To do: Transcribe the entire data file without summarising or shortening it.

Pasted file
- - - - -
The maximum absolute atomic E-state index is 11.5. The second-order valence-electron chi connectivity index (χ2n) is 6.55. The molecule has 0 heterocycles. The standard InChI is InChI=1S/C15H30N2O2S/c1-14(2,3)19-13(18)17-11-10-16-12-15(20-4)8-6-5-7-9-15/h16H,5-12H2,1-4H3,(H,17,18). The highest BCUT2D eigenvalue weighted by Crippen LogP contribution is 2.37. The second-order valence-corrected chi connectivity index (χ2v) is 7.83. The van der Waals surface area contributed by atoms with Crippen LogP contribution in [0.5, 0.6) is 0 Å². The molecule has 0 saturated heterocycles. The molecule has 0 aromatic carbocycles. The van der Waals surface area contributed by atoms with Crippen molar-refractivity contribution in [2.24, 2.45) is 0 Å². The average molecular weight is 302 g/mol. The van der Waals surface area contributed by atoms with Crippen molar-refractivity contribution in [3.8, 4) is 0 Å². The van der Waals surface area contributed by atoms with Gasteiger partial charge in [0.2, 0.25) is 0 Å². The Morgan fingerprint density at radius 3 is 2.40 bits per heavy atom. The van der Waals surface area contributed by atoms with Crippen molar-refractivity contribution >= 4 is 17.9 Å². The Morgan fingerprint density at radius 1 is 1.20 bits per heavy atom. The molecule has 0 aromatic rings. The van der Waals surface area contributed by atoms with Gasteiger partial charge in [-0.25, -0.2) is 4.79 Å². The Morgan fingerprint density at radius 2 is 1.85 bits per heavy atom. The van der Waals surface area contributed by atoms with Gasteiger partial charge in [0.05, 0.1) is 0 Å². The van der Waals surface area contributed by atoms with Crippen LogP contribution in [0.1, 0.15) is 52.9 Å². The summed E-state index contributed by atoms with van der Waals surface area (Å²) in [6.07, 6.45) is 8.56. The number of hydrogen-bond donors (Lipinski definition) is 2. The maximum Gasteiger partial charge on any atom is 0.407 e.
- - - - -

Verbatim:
The maximum absolute atomic E-state index is 11.5. The second-order valence-electron chi connectivity index (χ2n) is 6.55. The molecule has 0 heterocycles. The standard InChI is InChI=1S/C15H30N2O2S/c1-14(2,3)19-13(18)17-11-10-16-12-15(20-4)8-6-5-7-9-15/h16H,5-12H2,1-4H3,(H,17,18). The highest BCUT2D eigenvalue weighted by Crippen LogP contribution is 2.37. The second-order valence-corrected chi connectivity index (χ2v) is 7.83. The van der Waals surface area contributed by atoms with Crippen LogP contribution in [0.5, 0.6) is 0 Å². The molecule has 0 saturated heterocycles. The molecule has 0 aromatic carbocycles. The van der Waals surface area contributed by atoms with Crippen molar-refractivity contribution in [2.24, 2.45) is 0 Å². The average molecular weight is 302 g/mol. The van der Waals surface area contributed by atoms with Crippen molar-refractivity contribution in [3.8, 4) is 0 Å². The van der Waals surface area contributed by atoms with Gasteiger partial charge in [0.2, 0.25) is 0 Å². The Morgan fingerprint density at radius 3 is 2.40 bits per heavy atom. The van der Waals surface area contributed by atoms with Crippen molar-refractivity contribution >= 4 is 17.9 Å². The Morgan fingerprint density at radius 1 is 1.20 bits per heavy atom. The molecule has 0 aromatic rings. The van der Waals surface area contributed by atoms with Gasteiger partial charge in [-0.25, -0.2) is 4.79 Å². The Morgan fingerprint density at radius 2 is 1.85 bits per heavy atom. The van der Waals surface area contributed by atoms with Gasteiger partial charge in [0.05, 0.1) is 0 Å². The van der Waals surface area contributed by atoms with Crippen LogP contribution in [0.1, 0.15) is 52.9 Å². The summed E-state index contributed by atoms with van der Waals surface area (Å²) in [6.07, 6.45) is 8.56. The number of hydrogen-bond donors (Lipinski definition) is 2. The maximum Gasteiger partial charge on any atom is 0.407 e.